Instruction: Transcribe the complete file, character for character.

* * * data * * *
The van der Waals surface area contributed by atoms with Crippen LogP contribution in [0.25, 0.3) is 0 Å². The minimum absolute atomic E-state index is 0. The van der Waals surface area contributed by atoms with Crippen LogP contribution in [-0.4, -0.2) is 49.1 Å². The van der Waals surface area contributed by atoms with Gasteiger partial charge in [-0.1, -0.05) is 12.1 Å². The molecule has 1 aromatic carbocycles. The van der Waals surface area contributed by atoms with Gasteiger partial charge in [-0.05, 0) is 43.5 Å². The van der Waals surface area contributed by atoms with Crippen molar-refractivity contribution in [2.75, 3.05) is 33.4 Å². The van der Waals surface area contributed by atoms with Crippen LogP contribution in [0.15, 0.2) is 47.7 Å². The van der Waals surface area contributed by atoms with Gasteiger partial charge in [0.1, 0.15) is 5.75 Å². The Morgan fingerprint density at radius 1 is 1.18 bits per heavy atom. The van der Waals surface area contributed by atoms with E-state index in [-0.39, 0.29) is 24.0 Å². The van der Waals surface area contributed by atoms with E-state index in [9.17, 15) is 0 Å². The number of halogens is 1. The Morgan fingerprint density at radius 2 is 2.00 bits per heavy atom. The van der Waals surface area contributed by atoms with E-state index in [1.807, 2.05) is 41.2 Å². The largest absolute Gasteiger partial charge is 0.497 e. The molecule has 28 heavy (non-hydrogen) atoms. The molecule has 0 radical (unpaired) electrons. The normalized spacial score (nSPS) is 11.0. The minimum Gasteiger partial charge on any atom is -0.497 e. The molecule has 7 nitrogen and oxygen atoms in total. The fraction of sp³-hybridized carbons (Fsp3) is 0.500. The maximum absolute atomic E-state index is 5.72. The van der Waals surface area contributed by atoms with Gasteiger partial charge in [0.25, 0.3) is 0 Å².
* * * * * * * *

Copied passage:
The van der Waals surface area contributed by atoms with Crippen LogP contribution in [0.25, 0.3) is 0 Å². The minimum absolute atomic E-state index is 0. The van der Waals surface area contributed by atoms with Crippen LogP contribution in [-0.4, -0.2) is 49.1 Å². The van der Waals surface area contributed by atoms with Gasteiger partial charge in [-0.1, -0.05) is 12.1 Å². The molecule has 1 aromatic carbocycles. The van der Waals surface area contributed by atoms with Gasteiger partial charge in [-0.05, 0) is 43.5 Å². The van der Waals surface area contributed by atoms with Crippen molar-refractivity contribution in [2.75, 3.05) is 33.4 Å². The van der Waals surface area contributed by atoms with Crippen LogP contribution in [0.15, 0.2) is 47.7 Å². The van der Waals surface area contributed by atoms with Gasteiger partial charge in [0.1, 0.15) is 5.75 Å². The Morgan fingerprint density at radius 1 is 1.18 bits per heavy atom. The van der Waals surface area contributed by atoms with E-state index in [-0.39, 0.29) is 24.0 Å². The van der Waals surface area contributed by atoms with E-state index in [9.17, 15) is 0 Å². The number of halogens is 1. The Morgan fingerprint density at radius 2 is 2.00 bits per heavy atom. The van der Waals surface area contributed by atoms with E-state index in [1.807, 2.05) is 41.2 Å². The largest absolute Gasteiger partial charge is 0.497 e. The molecule has 28 heavy (non-hydrogen) atoms. The molecule has 0 radical (unpaired) electrons. The normalized spacial score (nSPS) is 11.0. The minimum Gasteiger partial charge on any atom is -0.497 e. The molecule has 7 nitrogen and oxygen atoms in total. The fraction of sp³-hybridized carbons (Fsp3) is 0.500. The maximum absolute atomic E-state index is 5.72. The van der Waals surface area contributed by atoms with Gasteiger partial charge in [0.25, 0.3) is 0 Å².